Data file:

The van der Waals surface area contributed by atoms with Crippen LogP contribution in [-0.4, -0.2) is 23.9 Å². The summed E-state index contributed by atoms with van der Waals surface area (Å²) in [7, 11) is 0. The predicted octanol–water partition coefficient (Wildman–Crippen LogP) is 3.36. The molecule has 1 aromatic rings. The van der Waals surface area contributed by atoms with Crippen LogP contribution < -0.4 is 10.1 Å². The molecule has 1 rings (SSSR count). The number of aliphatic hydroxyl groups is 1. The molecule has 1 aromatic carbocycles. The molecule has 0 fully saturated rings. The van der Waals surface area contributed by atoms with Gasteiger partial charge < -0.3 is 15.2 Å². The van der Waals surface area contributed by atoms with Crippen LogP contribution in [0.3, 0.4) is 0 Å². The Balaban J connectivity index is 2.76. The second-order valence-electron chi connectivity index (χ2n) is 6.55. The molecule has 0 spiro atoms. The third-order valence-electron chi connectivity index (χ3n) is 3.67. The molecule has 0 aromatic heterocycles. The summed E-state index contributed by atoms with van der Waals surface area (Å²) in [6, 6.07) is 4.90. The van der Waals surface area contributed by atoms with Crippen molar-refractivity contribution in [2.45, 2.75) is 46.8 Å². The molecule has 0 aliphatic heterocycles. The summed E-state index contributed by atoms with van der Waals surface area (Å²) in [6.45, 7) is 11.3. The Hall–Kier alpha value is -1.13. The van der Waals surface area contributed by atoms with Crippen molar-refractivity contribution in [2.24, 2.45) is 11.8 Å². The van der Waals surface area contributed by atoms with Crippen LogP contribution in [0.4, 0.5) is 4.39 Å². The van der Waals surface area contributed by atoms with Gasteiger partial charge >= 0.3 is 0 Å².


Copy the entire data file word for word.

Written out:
The van der Waals surface area contributed by atoms with Crippen LogP contribution in [-0.4, -0.2) is 23.9 Å². The summed E-state index contributed by atoms with van der Waals surface area (Å²) in [7, 11) is 0. The predicted octanol–water partition coefficient (Wildman–Crippen LogP) is 3.36. The molecule has 1 aromatic rings. The van der Waals surface area contributed by atoms with Crippen LogP contribution < -0.4 is 10.1 Å². The molecule has 1 rings (SSSR count). The number of aliphatic hydroxyl groups is 1. The molecule has 1 aromatic carbocycles. The molecule has 0 fully saturated rings. The van der Waals surface area contributed by atoms with Gasteiger partial charge < -0.3 is 15.2 Å². The van der Waals surface area contributed by atoms with Crippen LogP contribution in [0.3, 0.4) is 0 Å². The Balaban J connectivity index is 2.76. The second-order valence-electron chi connectivity index (χ2n) is 6.55. The molecule has 0 spiro atoms. The third-order valence-electron chi connectivity index (χ3n) is 3.67. The molecule has 0 aromatic heterocycles. The summed E-state index contributed by atoms with van der Waals surface area (Å²) in [6, 6.07) is 4.90. The van der Waals surface area contributed by atoms with Crippen molar-refractivity contribution in [2.45, 2.75) is 46.8 Å². The molecule has 0 aliphatic heterocycles. The summed E-state index contributed by atoms with van der Waals surface area (Å²) in [6.45, 7) is 11.3. The Hall–Kier alpha value is -1.13. The van der Waals surface area contributed by atoms with Crippen molar-refractivity contribution in [2.24, 2.45) is 11.8 Å². The van der Waals surface area contributed by atoms with Crippen LogP contribution in [0.4, 0.5) is 4.39 Å². The van der Waals surface area contributed by atoms with Gasteiger partial charge >= 0.3 is 0 Å².